In recent years the number of foreign investors who have purchased property in Italy has risen significantly. The Italian real estate market has always attracted foreign investors due to its variety of choice and competitive prices, but the question is: where about in Italy should you buy property? Undoubtedly, Italy offers a great variety of properties both in big vibrant cities as well as in small towns with charming historical city centers. Arguably, the geographical area where the property is located – be it in the south or in the north of Italy, in the mountains, in the hills or on the coast – will be an indicator of a city’s lifestyle, quality of living, environmental quality, jobs and earnings, personal security and education. Drawing from this, it will be the aim of this article to provide you with a better understanding of some of the main differences between living in big cities and in small towns in Italy.

Lifestyle in big cities

Many foreigners are fascinated by big cities such as Rome, which has been defined The Eternal City due to its breathtaking historical monuments, stunning architecture and its more than 2500 years of history. Similarly, Florence, Venice and Milan are among some of the cities which are famous internationally; therefore, if you are interested in living in these cities, and especially near the city centers, please note that they will be buzzing with tourists. Cities in the north of Italy like Milan not only attract tourists but also people from within Italy due to the job opportunities that the city offers. The overall cost of living in the north of Italy is significantly higher than in the south, therefore wages in the north of Italy tend to be higher. Properties are also more expensive. The average cost for a brand-new property in the heart of some of the cities mentioned above is around 6.000 €/sqm whereas in the outskirts the average cost is approximately 3.000 €/sqm depending on the area. Nevertheless, there are big cities in the south of Italy such as Rome or Naples, for instance, where the cost of living is rather high and therefore property prices tend to be significantly higher than in other cities in the south.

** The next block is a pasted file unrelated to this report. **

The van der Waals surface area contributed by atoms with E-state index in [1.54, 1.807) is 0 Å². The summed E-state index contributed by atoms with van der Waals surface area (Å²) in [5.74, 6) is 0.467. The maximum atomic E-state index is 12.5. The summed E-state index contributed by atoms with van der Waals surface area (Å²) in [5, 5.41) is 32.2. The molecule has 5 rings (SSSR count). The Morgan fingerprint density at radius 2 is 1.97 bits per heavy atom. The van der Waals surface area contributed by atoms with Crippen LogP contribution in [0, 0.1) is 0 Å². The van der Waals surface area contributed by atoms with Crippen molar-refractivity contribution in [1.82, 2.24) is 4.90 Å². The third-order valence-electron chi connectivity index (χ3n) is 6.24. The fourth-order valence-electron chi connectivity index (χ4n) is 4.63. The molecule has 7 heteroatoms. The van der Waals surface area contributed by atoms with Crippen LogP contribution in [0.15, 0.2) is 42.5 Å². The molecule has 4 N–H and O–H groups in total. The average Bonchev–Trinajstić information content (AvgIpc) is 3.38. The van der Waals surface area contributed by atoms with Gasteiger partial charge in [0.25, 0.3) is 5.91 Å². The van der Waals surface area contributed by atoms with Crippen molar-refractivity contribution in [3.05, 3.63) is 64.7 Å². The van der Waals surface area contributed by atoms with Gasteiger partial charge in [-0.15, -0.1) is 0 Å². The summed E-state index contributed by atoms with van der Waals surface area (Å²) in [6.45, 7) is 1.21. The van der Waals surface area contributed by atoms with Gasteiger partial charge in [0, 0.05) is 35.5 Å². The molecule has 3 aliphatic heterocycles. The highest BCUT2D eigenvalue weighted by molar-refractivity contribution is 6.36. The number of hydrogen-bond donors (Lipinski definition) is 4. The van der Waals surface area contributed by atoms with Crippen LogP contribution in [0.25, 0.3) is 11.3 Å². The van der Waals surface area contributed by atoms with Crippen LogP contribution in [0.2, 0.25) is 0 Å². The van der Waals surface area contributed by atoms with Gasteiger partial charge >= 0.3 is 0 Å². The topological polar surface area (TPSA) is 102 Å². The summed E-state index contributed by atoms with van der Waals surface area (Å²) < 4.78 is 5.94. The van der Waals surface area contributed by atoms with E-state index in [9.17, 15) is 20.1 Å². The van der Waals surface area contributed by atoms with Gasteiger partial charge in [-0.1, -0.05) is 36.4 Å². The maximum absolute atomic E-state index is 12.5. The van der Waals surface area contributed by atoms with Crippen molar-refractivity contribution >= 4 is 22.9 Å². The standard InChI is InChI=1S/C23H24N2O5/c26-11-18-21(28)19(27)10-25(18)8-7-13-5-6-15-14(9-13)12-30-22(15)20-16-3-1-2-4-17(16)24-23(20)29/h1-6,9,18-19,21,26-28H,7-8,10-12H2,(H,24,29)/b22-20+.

Some people enjoy living in big cities due to the entertainment, attractions, shops and services they offer. Venice, for instance, organizes a carnival every year that attracts thousands of tourists who arrive in the city to enjoy the parade and the masks, an important feature of the Venetian carnival. Indeed, creating masks is an art and a tradition which dates back hundreds of years. On the other hand, Milan usually hosts many international exhibitions and fairs such as the Milan Furniture Fair or Milano Fashion Week, which occurs twice a year during the months of February and September. During this event there are more than 70 fashion shows and 90 catwalks shows through which designers from all over the world present their creations to an international audience. Another advantage of living in a big city is that public transport is efficient thus you can move from one side of the city to another by using buses, trams or the underground. 

Lifestyle in small towns